Apart from floods, other hazards, such as reduced snow fall and untimely rain, have left the locals, particularly farmers, despondent. Scant snowfall has led to drought and disease infestations in crops, particularly apples. “The apple production in the year 2023 declined by 50% in Jhong due to insufficient snow, the drying out of apple plants and locust attacks,” reported a respondent in Jhong.

Along with the impacts of climate change felt across these farming communities, increased migration is a phenomenon that cannot be ignored. The elderly generations have persevered to build up the land assets for generations in their villages, but the youth are now leaving. “Development has created destruction, on our climate and our young people,” stated a man in his late thirties, from Phalyak. He referred to the adverse agrarian change induced by the changing climatic conditions and youth migrating to cities and abroad. Ironically, the local schools in every ward of Varagung echo with the laughter of the children from districts like Rolpa and Rukum, as Mustang’s own youth migrate to Jomsom, Pokhara, or Bouddha, chasing education through sponsorships. Consequently, Varagung is devoid of a workforce on the farms, leading to fallow lands and low or no yields. This is a tale of a community in flux, where each departure etches a new chapter of both loss and desperate hope for intervention.

Photo Credit: Sony K.C.
Modern and traditional housing structure of Phalyak (Ward 3)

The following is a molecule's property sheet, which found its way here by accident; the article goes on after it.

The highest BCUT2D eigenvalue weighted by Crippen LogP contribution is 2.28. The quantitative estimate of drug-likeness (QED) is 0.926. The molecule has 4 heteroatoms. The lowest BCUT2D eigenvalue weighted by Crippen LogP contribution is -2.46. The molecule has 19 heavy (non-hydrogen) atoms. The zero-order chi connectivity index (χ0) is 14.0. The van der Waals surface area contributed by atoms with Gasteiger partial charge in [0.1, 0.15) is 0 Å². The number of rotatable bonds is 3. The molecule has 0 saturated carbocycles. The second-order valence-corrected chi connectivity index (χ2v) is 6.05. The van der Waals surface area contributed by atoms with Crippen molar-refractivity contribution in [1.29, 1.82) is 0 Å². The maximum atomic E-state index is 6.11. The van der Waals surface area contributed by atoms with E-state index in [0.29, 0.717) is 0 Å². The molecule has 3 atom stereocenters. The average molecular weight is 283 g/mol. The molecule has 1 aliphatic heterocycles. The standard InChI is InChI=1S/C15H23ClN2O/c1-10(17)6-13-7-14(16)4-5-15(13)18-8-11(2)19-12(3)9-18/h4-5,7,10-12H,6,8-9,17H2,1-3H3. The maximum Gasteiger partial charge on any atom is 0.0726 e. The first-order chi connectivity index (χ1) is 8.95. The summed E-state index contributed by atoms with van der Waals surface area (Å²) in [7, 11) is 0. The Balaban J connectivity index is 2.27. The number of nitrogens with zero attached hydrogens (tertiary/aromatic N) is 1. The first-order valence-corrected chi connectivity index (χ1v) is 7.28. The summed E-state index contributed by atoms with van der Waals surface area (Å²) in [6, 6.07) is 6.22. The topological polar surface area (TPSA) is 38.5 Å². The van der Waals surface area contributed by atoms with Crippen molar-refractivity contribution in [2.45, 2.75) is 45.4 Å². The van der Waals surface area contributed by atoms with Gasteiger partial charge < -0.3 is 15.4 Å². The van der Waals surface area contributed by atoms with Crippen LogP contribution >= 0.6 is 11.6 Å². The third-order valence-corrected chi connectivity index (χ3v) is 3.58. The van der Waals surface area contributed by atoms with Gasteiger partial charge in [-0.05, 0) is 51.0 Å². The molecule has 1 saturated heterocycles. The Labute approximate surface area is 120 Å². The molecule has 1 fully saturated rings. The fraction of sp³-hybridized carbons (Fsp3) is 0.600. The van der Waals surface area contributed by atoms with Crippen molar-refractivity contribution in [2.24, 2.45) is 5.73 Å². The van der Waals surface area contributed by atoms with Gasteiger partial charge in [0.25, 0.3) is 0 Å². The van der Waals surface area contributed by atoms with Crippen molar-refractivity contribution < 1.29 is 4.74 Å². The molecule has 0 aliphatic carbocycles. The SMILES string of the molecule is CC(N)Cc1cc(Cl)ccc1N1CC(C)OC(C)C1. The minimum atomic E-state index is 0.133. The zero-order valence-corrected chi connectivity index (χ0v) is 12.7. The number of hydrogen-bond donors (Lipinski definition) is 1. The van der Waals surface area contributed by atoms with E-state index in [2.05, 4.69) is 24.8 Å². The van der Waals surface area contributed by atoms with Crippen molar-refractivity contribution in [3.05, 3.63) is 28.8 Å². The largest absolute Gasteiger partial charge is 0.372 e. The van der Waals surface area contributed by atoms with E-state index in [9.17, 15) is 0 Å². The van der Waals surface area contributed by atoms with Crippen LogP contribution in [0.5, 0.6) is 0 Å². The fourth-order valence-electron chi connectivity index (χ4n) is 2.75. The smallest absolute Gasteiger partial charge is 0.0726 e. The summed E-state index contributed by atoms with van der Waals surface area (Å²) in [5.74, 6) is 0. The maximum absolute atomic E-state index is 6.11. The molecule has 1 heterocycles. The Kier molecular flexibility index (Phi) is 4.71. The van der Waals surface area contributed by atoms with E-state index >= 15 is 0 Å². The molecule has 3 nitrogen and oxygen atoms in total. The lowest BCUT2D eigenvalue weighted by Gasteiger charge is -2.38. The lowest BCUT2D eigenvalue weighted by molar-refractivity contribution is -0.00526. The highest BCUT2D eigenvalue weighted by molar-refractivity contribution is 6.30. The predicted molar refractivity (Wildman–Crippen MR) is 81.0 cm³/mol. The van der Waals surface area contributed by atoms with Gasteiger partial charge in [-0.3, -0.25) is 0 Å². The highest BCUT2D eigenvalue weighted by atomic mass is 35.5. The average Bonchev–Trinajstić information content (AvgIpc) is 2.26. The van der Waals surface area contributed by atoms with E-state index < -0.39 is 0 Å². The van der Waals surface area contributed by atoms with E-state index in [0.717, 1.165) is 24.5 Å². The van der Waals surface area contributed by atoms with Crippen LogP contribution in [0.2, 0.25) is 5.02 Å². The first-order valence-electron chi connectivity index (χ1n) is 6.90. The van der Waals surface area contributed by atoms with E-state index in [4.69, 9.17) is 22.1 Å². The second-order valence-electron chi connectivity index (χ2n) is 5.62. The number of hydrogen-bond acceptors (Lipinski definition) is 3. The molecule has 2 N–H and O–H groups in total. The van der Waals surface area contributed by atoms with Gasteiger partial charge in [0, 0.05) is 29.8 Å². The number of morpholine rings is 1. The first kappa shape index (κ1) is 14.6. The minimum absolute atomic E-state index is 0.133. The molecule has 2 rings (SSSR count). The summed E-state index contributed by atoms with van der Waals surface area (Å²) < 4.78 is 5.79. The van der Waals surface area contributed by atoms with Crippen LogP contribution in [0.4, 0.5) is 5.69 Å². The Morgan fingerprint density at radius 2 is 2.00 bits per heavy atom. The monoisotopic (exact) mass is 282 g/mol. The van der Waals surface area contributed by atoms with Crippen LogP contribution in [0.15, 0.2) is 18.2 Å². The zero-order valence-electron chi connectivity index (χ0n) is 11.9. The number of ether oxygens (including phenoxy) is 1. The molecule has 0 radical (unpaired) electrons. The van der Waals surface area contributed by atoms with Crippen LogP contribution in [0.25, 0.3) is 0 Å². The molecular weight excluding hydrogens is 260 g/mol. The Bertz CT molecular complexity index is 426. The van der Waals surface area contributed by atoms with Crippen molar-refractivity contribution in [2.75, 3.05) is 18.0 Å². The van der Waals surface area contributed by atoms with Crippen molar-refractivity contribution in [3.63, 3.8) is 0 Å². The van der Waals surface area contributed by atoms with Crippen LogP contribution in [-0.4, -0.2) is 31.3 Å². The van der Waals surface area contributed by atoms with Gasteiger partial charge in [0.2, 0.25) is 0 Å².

Amidst the mounting hazards, the passion and perseverance of young ward officials in each ward deserves praise. These young officials have been proactive towards effective service delivery and accountability in their respective wards, acting as the closet guardians, information providers and support mobilizers during hazards. However, they face their own financial and technical difficulties within the offices, which in turn can affect the efficiency of the wards’ service delivery mechanisms. The local government has been able to initiate some interventions, though these are limited in scope and number and communities wait for more support. One example of intervention to combat disease infestations in the crops is the pesticide sprays which the wards provide and sell for Rs 1500 per kg.  However, the cost of obtaining and using such sprays is high for elderly farmers with the added transport and labour costs for the workers they need to hire to spray the pesticide on their farms.  Second, there has been a subsidised distribution of organic fertilizers in some wards to support large farm holders in the hope that they can minimise their yield losses.  Despite these interventions, change in climatic conditions and increased hazards continues to disrupt traditional farming practices, reinforcing the need for further strong interventions.

Photo credit: Sony K.C.
Fields in Kagbeni closer to the river basins/ irrigation source

The caveat here is therefore stark. If climate change adaptation is not carefully planned to safeguard the farmers, the agrarian communities will fragment and disappear. The delicious and distinctive harvests of apples and potatoes will wither as will the legacy of Mustang. The resilient communities who have worked hard to preserve their livelihoods will see those livelihoods destroyed. This in turn could drive more migration to desolate destinations, where people are increasingly vulnerable.

As climate change is no longer a distant threat, it is crucial to encourage indigenous practices of adaptation within the communities and in parallel formulate and implement policies that are congruent to the context of Varagung. Our research has shown us that local government needs to be empowered with a better understanding of climate change and most importantly adaptation strategies to safeguard their communities and their future generations.


CLARE Project